Who is Auguste Maquet?
If you were playing Jeopardy, the clue might read something like: He wrote large portions of The Three Musketeers, The Count of Monte Christo, and a number of other novels for which Alexendre Dumas receives sole credit.
While Dumas was wasting his inordinate wealth on booze and his mistresses, Maquet struggled not for the rapidly diminishing royalities, but a mere byline in Dumas’ novels; something that would indicate, “I helped write this.” Dumas eventually agreed to a pay-out, but not to the byline. Maquet is relegated to obscurity.
Dumas keeps excellent company: Led Zeppelin, John Lennon, George Harrison, John Fogerty, Radiohead, Nirvana, Shakira, Meghan Trainor, composer John Williams. Each of them was accused of plagiarism. Some of them are even multiple offenders and most of those mentioned have been sued—and lost. As English actor and comedian, Stephen Fry, says: “An original idea. That can’t be too hard. The library must be full of them.” If you want to hone your sense of irony, look up originality quotes on BrainyQuote (or a similar site) and see how many times “There are no original thoughts” gets recycled through the ages.
Marvin Gaye’s estate just recently won a judgment against Robin Thick and Pharell Williiams for the song “Blurred Lines,” which was proved to sound remarkably close to Gaye’s “Got to Give It up.”
Taylor Swift, also quite recently, was accused of copying her own songs—an accusation levied against the Canadian rock band, Nickelback. In January of this year, English songster Sam Smith was forced to give song-writing credit to Tom Petty and Jeff Lynne for his Emmy-winning song, “Stay With Me.” Weeks before, a YouTube video went viral showcasing how six—SIX—current country hits were virtually identical both musically and lyrically. Furthermore, after scouring the Internet, it seems improbable, but only a few have noticed that Pink’s hit, “Try,” is remarkably similar–in both song and video–to Kate Bush’s “Running Up That Hill.”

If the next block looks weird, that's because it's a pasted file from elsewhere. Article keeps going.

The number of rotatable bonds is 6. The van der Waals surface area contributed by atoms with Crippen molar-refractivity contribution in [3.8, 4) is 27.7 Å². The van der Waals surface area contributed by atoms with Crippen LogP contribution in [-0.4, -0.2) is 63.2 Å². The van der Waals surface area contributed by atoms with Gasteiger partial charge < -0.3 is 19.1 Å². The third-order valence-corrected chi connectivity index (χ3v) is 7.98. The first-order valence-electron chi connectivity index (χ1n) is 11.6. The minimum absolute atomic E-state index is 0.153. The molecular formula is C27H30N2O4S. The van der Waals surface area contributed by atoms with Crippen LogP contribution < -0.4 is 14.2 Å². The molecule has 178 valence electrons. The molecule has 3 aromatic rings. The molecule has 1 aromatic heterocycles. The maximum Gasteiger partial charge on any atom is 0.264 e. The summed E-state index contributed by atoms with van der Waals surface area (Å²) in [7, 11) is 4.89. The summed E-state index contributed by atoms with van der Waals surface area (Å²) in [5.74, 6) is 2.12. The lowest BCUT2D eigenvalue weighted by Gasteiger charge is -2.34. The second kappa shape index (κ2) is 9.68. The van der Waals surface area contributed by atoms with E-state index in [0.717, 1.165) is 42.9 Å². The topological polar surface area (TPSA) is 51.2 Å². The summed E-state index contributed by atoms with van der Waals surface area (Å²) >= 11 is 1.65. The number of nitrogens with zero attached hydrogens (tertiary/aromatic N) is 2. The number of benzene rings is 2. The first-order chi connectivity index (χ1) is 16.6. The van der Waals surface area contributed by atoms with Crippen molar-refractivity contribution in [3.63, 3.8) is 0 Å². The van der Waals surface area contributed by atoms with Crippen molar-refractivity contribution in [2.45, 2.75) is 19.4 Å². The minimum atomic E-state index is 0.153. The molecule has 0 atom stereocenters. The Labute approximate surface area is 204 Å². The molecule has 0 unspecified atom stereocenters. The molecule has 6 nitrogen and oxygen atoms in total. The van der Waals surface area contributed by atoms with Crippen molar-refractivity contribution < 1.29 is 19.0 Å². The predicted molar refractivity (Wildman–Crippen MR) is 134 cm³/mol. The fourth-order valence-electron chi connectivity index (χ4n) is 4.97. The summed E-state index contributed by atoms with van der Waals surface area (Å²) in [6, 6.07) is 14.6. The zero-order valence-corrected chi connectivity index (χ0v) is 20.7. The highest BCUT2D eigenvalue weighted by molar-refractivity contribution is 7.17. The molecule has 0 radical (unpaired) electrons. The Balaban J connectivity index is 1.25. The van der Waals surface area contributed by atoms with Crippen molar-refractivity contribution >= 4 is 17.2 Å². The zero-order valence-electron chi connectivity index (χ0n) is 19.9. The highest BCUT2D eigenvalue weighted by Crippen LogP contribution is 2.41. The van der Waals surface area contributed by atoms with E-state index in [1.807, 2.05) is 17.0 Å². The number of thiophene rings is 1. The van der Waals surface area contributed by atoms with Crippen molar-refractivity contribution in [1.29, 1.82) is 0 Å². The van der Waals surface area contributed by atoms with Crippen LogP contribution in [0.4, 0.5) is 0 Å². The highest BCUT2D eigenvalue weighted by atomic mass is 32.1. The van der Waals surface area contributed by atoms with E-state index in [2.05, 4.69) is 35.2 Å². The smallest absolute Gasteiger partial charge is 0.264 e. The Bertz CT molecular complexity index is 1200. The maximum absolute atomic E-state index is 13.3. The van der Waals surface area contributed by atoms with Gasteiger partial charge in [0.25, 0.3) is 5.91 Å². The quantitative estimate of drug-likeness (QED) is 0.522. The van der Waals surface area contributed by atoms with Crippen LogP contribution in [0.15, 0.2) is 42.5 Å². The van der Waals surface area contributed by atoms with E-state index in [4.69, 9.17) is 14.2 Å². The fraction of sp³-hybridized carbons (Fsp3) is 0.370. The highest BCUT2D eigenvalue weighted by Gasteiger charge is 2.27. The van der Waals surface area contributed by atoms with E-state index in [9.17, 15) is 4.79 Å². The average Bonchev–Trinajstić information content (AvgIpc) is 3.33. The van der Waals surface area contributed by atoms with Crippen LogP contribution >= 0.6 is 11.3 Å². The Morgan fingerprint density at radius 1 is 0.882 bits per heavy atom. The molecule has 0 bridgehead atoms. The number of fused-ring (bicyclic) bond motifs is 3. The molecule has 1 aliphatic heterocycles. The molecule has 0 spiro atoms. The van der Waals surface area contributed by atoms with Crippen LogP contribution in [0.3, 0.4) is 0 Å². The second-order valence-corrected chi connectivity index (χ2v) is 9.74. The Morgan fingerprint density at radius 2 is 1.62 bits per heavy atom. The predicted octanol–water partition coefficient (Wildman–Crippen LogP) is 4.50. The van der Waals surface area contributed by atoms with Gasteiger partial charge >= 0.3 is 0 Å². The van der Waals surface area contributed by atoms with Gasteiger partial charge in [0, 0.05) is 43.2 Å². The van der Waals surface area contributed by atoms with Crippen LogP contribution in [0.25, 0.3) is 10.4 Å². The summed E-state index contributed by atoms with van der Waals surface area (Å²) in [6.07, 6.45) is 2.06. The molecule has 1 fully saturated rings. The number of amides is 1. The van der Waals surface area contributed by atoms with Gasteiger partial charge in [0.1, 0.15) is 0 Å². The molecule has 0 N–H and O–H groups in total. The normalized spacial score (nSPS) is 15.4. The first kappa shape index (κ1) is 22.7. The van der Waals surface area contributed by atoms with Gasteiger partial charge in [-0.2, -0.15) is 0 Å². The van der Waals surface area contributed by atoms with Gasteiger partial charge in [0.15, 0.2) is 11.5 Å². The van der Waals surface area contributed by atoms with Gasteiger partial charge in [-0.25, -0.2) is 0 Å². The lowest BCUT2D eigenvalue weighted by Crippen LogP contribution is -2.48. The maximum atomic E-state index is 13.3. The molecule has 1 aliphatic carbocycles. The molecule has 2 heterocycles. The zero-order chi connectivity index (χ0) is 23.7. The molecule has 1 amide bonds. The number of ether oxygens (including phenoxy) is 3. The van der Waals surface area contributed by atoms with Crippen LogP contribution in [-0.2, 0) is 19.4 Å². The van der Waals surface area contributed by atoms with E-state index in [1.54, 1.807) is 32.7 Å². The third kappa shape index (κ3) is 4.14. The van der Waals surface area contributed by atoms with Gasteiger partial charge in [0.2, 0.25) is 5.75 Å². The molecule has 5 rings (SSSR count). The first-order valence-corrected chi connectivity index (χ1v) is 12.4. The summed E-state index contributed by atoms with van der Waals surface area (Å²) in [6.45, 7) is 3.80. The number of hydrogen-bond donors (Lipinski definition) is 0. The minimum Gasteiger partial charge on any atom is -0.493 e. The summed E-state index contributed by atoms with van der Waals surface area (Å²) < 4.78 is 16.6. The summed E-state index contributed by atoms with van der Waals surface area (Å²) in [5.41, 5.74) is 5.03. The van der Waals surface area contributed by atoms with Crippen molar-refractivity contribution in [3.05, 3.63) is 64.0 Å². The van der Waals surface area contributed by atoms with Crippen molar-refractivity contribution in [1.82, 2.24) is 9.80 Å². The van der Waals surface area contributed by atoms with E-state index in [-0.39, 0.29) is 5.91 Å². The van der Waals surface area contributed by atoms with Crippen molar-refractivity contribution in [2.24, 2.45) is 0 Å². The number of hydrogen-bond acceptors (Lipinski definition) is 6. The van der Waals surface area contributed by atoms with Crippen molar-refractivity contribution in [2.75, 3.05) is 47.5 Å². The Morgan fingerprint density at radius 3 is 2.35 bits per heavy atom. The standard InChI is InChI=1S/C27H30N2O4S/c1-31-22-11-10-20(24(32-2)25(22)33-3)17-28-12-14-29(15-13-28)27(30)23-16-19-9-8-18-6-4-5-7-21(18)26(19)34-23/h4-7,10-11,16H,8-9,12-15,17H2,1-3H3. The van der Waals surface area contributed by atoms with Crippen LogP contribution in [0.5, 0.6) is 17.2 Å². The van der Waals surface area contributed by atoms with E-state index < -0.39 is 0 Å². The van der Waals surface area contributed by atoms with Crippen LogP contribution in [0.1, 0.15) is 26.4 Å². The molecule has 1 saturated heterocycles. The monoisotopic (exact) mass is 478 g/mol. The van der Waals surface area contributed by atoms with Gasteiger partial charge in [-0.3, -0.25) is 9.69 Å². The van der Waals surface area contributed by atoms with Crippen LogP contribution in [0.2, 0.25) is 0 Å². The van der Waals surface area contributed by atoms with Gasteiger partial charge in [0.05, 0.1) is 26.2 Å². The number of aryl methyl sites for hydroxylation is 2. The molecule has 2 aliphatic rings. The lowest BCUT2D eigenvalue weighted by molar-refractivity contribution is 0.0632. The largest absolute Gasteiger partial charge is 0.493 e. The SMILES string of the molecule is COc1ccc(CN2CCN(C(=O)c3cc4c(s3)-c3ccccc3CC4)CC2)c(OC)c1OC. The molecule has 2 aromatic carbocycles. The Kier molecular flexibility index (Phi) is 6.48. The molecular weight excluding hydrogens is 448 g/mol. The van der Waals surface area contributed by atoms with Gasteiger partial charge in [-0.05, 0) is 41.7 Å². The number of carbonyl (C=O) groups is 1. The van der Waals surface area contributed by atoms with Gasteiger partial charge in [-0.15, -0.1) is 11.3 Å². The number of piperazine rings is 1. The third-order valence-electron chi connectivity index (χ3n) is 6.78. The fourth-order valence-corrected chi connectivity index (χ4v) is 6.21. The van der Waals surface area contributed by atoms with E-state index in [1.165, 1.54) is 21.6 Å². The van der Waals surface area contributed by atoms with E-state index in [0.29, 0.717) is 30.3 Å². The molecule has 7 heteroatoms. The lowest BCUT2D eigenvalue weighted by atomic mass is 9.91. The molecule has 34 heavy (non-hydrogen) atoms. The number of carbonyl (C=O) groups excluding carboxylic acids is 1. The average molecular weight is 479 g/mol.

Are the Muses dead? Why are we content with–nay, revel in–the uninspired? Is there an explanation or is this symptomatic of a culture in decline?
The philosophy of art is best left to the scholars, but what we can say with certainty is that a good portion of what Americans listen to on the radio is bland and evidently often recycled, whether it be “homage” or outright thievery. Are there theories as to why modern music finds itself in the proverbial rut?
Imagine a broad spectrum. The profound music happens somewhere to the center-left of the middle–somewhere that serves to not only elicit emotional response, but also to cajole the listener into active engagement with the song; a so-called “Axis of Thought.” While there are excellent artists and songs that fall outside of the halo, this might be where the most influential and meaningful music occurs. Perhaps that the reason so many artists sound redundant is because music which engages the mind has, more or less, been shunned in the past 20 years or more. Has the advent of the iPod/mp3 player/smartphone made music disposable? If one wishes not to be intellectually engaged, one merely hits the “next” button on the iPod. Buying music is also a much less personal experience as we do not line up at music stores to buy our favorite artist, then take that album home to devour the album’s artwork, its lyrics, and to replay the album over-and-over-and-over for weeks–or even months–on end. The ease by which we access information regarding our favorite artists has even simplified to the point where the artists retain very little anonymity, let alone an aura of mystery.
If the music is disposable and the artists are revealed, astonishingly, to be mere mortals–what is left to inspire?
Country Music: http://www.npr.org/templates/story/story.php?storyId=4258547